While Autumn afternoons are inherently sweet, charming, calm and soothing, the joy doubles up when you received some surprised gifts and if that happens to be a cookbook from your favorite chef, life can not be more blissful than this. November is the month of festivities as each of the culture melds into another, Diwali followed by Bhai duj, Halloween and now Thanksgiving round the corner, the air is beautifully scented with flavours that speaks of festivals, holidays, family time.
On one such lazy winter afternoon I had chance upon this sweet, flavorful pulao recipe draft long buried under the nested folders of my memory, and as the sun shone brightly against the deep blue winter sky, it was time to give some life to this fragrant, ever loving pulao recipe that my family chose to relish only on special occasions.
The origin of pulao or any rice based dish for that matter is as old as the civilization itself, rice and wheat are the two primary grains that has sustained the human race for ages and as my six month old baby slowly transgressing into her first solids which is going to be her first rice eating ceremony or annaprasana, the significant of this most divine grain on earth cannot be ignored.
Though pulao has find its mention in ancient Indian text but the first recipe has come from Persia around 10th century, the city which is almost synonym with everything royal and regal. Persian kings were known for their finicky nature especially if it is about their celebrated bejeweled pulao, and as there were dearth of good rice crops through out Central Asia in older times, the rice was imported all the way from Agra, in India, and it was believed that the holy Gangetic soil made the rice grains little sweeter just perfect for the pulao that was suitable for the sultans. Perfectly fluffed, and white as white as snow flakes, rice become the main export commodity from India to Persia other than the trained war elephants.
There this long grain basmati rice meets with range of dried fruits and nuts that forms the core of any Pulao or Biryani dishes and succulent fresh meats of camel, goat or sheep, mixed and hidden under the heaps of zafran soaked rice, the beautiful aromas that has wafted from the Persian kitchens was believed to cross the miles and miles of dunes and mountains before it reached the plains of Gangetic and Indus valley.
However, here the pulao reborn again to its many vegetarian avatars.
Present here is highly fragrant, nutty, flavourful and protein packed shahi paneer kofta pulao or birayni and instead of the usual raita or yogurt dip that accompanies pulao and biryanis, I had chosen to pair it with most creamy and tangy makhni sauce I had ever made. Both of them complement each other so beautifully.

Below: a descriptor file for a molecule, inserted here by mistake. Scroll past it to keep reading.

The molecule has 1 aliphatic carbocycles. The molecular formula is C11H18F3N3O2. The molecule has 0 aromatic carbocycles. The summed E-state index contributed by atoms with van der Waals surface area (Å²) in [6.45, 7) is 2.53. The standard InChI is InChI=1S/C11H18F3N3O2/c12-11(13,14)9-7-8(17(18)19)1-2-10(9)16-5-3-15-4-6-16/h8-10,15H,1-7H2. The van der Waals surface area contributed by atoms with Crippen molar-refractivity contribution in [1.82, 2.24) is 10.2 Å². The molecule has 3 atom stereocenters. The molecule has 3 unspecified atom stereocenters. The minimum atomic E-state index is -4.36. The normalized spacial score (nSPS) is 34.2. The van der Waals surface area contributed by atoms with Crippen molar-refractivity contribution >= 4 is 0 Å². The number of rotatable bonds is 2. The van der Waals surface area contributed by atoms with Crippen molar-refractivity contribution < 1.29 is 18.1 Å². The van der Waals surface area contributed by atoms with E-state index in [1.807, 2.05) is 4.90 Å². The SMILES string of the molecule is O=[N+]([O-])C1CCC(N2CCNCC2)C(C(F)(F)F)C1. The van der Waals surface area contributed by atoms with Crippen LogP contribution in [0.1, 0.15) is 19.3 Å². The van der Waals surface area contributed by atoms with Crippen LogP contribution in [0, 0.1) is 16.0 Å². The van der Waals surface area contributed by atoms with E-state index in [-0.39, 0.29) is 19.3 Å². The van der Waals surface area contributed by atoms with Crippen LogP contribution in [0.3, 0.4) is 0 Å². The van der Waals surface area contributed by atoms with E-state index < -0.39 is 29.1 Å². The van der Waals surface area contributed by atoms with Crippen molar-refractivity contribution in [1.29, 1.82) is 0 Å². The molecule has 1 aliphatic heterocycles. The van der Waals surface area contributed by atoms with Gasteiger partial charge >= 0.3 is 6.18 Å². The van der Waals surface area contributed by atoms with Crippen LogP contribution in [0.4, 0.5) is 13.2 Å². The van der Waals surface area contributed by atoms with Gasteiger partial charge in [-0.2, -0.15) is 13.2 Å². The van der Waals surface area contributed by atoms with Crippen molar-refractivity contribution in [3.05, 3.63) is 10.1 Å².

Pulaos are judged by the aromas that wafted from the delicate balance of spices. My version however uses range of aromatic spices like green cardamom, big cardamom, cinnamon, bay leaves, star anise, nutmeg, mace and kebab chini or long tail peppers.
Another key component of pulao is the onion. Beautifully caramelized onions or birista can make or break any dish if not fried properly. Since caramelizing onions takes time, so it can be made ahead thus saving some precious time that you can devote to prepare the rice. Next is shahi paneer kofta which I always prefer to make with homemade paneer. Paneer koftas should be soft, freshly fried (as they don’t reheat that well) and you can also stuff them with raisins or pistachios.
For makhni sauce use only fresh and ripe tomatoes and how to make a perfect makhni sauce or gravy will discuss later in the subsequent posts.
PS: Recipe for making paneer kofta is here.
- Pulao / pilaf
- Basmati rice (good quality fragrant type) : 2 cups
- Saffron (good quality): large pinch of few threads soaked in warm milk / water
- Assorted nuts ( slivers of almonds and pistachios, raisins, sliced cashews etc) : half cup or more
- Spices : small piece of cinnamon , 4-5 green cardamoms, 2-3 black cardamom, 3-4 cloves, 1 star anise, 1 mace
- Bay leaves : 2-3
- Kebab chini / long tail pepper : 5-6 (optional but lends very nice sweet aroma to the dish)
- Keora water / rose water : few drops
- Nutmeg powder : a small pinch
- Sugar : 2-3 tsp or more as per taste
- Salt to taste
- Ghee : 3-4 tbsp
- Crispy caramelized onion : 1 cup
- Finely minced fresh ginger : 1 tbsp
- Paneer kofta (deep fried): 6-8
- Mint and cilantro finely chopped for garnish
- Makhni sauce / creamy tomato based sauce to serve : 2 cups or more
- Wash and soak the basmati rice for 15 minutes.
- Drain the rice in a net colander and spread it in a wide plate. Let the rice dry out completely.
- Once the rice is dried out, make sure no traces of moisture in it, add a teaspoon of ghee and sugar and mix it properly. Leave it aside for a while.
- In a pan, heat rest of the ghee. Add all the nuts listed and let them fry for couple of minutes till they turn golden hue.
- Add the ginger, bay leaves and all the spices mentioned except the nutmeg powder.
- Once the ginger starts leaving its beautiful aroma, add the rice with salt.
- Stir the rice well so that it incorporates the spices and nuts together.
- This will take around 5-6 minutes.
- I make pulao in a microwave.
- So use any deep bottom glass container with lid, and add half the rice into it.
- Sprinkle the nutmeg powder, saffron water/ milk, keora or rose water.
- Stir in half of the caramelized onions.
- Place the deep fried paneer koftas over the bed of rice.
- Cover it with rest of the rice.
- Add 4 cups of water. level it up.
- Set the microwave temperature to 900W.
- Micro high for 15 minute.
- After 15 minute do not open the lid immediately. Trap the steam to finish cooking.
- Once the rice is done, plate it in rice serving dish.
- Garnish with rest of the caramelized onions and finely chopped mint and cilantro leaves.
- Serve the kofta pulao with creamy and tangy makhni sauce / tomato based gravy.